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Can CTFs Help Close The Cybersecurity Skills Gap? by Corey Nachreiner, forbes.com, DEF CON 27,

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  • Can CTFs Help Close The Cybersecurity Skills Gap? by Corey Nachreiner, forbes.com, DEF CON 27,

    Title: Can CTFs Help Close The Cybersecurity Skills Gap?
    By: Corey Nachreiner
    Forbes.com
    November 22, 2019

    URL1=https://www.forbes.com/sites/forbest...ty-skills-gap/

    Originally posted by URL1
    In 2018, almost 3 million cybersecurity jobs were left unfilled globally, according to (ISC)2’s 2018 Cybersecurity Workforce Study. This isn’t the first we’ve heard of the cybersecurity skills gap. Five years of ESG surveys have shown that the lack of qualified candidates has left organizations with a cybersecurity skills shortage since at least 2015. Most recently, 74% of ESG respondents (via Security Boulevard) said that this shortage has affected their organizations.

    This problem doesn’t have a simple solution, but surely education, training and recruiting play key roles. Until recently, many universities didn't offer an extensive cybersecurity curriculum. Even now, the information security (infosec) programs at colleges are often just a few basic classes. Those wanting broader cybersecurity training generally learn through independent research or by pursuing third-party industry certifications. Even though the volume of cybersecurity graduates has grown significantly since 2013, open positions are still growing more than twice as fast. Why aren’t more students interested in cybersecurity?

    I think the answer might have to do with fun — or lack thereof.

    Cybersecurity has an image problem. From the outside, it probably doesn’t seem like the most enticing career path. It has a reputation for requiring deep technical knowledge that many consider academic and nerdy, for involving arduous rules and guidelines, and for laying some pretty heavy responsibility on its practitioners, with hefty consequences for failure.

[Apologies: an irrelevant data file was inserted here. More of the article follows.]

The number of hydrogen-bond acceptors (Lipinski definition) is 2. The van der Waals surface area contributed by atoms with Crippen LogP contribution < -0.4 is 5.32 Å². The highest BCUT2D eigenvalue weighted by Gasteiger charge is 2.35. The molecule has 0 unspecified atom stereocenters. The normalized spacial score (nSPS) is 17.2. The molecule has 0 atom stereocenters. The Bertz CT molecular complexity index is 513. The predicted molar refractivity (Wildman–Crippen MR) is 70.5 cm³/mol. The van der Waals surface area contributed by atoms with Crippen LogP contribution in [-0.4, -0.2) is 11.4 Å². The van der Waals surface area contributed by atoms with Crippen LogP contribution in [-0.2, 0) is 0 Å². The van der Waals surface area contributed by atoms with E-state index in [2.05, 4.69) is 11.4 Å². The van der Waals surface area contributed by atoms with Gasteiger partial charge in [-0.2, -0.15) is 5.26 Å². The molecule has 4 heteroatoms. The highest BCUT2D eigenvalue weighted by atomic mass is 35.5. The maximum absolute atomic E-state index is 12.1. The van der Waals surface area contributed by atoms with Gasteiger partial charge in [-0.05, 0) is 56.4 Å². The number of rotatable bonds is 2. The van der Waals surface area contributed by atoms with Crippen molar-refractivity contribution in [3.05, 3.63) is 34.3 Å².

Based on these assumptions, it’s clear why students might choose a different path. In reality, the field has a wide range of roles that require much more creativity and imagination than people think. We need a way to help convince newbies how cool cybersecurity can be. That’s where capture the flag (CTF) and badge competitions come in.

    Like the childhood game, CTF competitions involve two or more teams battling it out to catch their adversary’s flag. But in cybersecurity, the battlefield consists of attacking and defending IT infrastructure, and the flag is a data file you protect on your server. These kinds of CTF competitions provide a fun and engaging way to learn and practice cybersecurity skills. More importantly, I believe the gamification of hacking and cyber defense can attract the younger generation, which enjoys these sorts of entertaining multiplayer competitions.




    Over the past decade, CTFs have evolved into many categories, all of which attract different types of talent. For example, we still have the original attacker/defender competitions mentioned above, but now you also see:
    • Hardware hacking CTFs: Participants focus on hacking a specific device.
    • Jeopardy-style CTFs: Teams compete by properly answering various cybersecurity questions.